Posttraumatic sleep disturbance
Sep. 01, 2023
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Sleep bruxism is a repetitive jaw-muscle activity characterized by clenching or grinding of the teeth or bracing or thrusting of the mandible. Sleep medicine defines bruxism as a sleep-related movement disorder characterized by repetitive movements and transient arousals during sleep. In dentistry, the current international consensus definition establishes that sleep bruxism is a behavior. A sequential shift in brain cortical and autonomic activities precedes sleep bruxism, suggesting that the central and autonomic nervous systems, rather than the peripheral system, play a dominant role in sleep bruxism onset. Polysomnography and electromyography are used to diagnose definite bruxism associated with the clinical signs of the stomatognathic system and the patient's self-report. Sleep bruxism can have consequences, such as tooth wear, fractures of restorations, temporomandibular disorders, headaches, and orofacial pain. Among associated factors that can be cited are psychological factors (eg, stress, personality traits, and anxiety), sleep-related breathing disorders, temporomandibular disorders, genetic factors, encephalopathies, and the use of medications and addictive substances. Treatment is palliative and multidisciplinary, including oral appliances, behavioral therapies, and medications.
• Sleep bruxism is a behavior mainly regulated by the central nervous center and associated with rhythmic activity of the masticatory muscles.
• Polysomnography and EMG are used to diagnose definite sleep bruxism associated with the clinical signs of the stomatognathic system and the patient's self-report.
• Sleep bruxism is often reported by bed partners due to teeth noises; self-report has a substantial false-negative rate.
• Snoring, sleeptalking, and nightmares are factors associated with sleep bruxism.
• Treatment is palliative and multidisciplinary and involves oral appliances, behavioral therapies, and medications.
The allusion to grinding and clenching of teeth comes from ancient times, where they are mentioned in the Bible in gospels such as Luke 13:28, Matthew 13:41-2, Matthew 8:12, Matthew 13:50, Matthew 22:13, and Matthew 24:51. In 1938, Miller introduced the term bruxism for bruxomania or repetitive teeth grinding (66). One of the first recorded notations of this phenomenon was from Black, who commented that abrasion of the teeth tends to remove the cusps quite rapidly (13). In 1941, Bodecker described a patient whose bruxism had destroyed the clinical crowns of all the lower anterior teeth (14).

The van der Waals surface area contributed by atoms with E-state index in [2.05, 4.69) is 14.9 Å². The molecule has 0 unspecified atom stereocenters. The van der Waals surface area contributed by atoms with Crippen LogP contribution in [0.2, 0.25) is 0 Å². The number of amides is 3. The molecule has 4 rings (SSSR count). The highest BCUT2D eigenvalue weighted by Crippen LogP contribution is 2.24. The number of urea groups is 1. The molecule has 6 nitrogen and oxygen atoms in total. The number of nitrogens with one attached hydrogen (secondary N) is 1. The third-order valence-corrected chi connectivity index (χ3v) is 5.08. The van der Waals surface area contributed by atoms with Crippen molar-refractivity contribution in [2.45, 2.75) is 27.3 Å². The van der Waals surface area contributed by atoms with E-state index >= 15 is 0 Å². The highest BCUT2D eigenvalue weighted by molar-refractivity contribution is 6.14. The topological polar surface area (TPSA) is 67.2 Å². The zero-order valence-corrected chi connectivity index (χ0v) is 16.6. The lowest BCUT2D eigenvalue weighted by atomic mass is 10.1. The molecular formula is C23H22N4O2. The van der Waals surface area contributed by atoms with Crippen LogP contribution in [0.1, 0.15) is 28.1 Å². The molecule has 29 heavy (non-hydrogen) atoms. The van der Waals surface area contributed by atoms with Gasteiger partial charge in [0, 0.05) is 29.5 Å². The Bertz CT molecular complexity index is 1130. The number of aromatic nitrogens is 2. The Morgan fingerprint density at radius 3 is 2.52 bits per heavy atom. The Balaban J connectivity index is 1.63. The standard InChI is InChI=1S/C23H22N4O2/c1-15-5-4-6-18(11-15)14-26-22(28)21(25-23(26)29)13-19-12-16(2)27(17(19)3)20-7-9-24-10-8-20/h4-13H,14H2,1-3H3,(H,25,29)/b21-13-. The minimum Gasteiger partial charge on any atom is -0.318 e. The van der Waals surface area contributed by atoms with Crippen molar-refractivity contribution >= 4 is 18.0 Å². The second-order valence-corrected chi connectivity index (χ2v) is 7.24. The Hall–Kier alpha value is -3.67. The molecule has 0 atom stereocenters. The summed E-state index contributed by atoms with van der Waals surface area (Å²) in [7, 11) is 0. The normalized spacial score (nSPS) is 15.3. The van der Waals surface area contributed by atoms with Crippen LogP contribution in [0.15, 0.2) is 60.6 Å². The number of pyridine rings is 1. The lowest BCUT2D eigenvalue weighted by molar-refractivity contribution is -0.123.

In 2013, an international expert consensus examined several definitions of bruxism from sleep medicine and dental organizations and defined bruxism as a repetitive jaw-muscle activity characterized by clenching or grinding of the teeth or bracing or thrusting of the mandible. Bracing means forcefully maintaining a mandibular position, and thrusting means moving the jaw forward or laterally. These activities do not necessarily require tooth contact. According to its circadian phenotype, bruxism is classified as sleep bruxism or awake bruxism (51).
In the international consensus, experts defined bruxism as a behavior (52). According to the grading system, bruxism has three classifications: possible, probable, and definite. Possible sleep/awake bruxism is based on a positive self-report. Probable sleep/awake bruxism is based on a positive clinical inspection, with or without a positive self-report. Definite sleep/awake bruxism is based on a positive instrumental assessment, with or without a positive self-report or a positive clinical inspection. Sleep and awake bruxism appear to be distinct behaviors with different underlying causes and require a different management approach (52).
• Sleep bruxism has been associated with tooth wear, restoration fractures, temporomandibular disorders, headaches, and orofacial pain.
• Bruxism is not a cause of periodontal disease, but in patients diagnosed with periodontitis, bruxism activities can aggravate the severity of damage to periodontal tissues.
Tooth wear. Abnormal tooth wear is the most reported clinical sign of sleep bruxism, usually observed on teeth surfaces that come into contact during jaw function and in the cementoenamel junction, causing abfractions (99; 97). The lateral grinding and occlusal compressive forces generated by sleep bruxism activities may be destructive, depending on the intensity, frequency, direction, duration, and type of jaw movements. Data indicate that nocturnal bite force during bruxism can exceed the maximum voluntary bite force during the daytime (70).
Severe tooth wear on the anterior teeth may create more than an esthetic problem. In some cases, the loss of vertical height of the teeth leads to occlusal changes (76). For example, interferences in posterior teeth can decrease oral volume and tongue space, leading to difficulty chewing. Bruxism activities can also result in tooth hypermobility, fracture of cusps and restorations, and injury to the tongue, lips, and cheeks. Pulpal exposure also may occur, resulting in pain, hypersensitivity, pulpitis, and pulpal death (08; 76).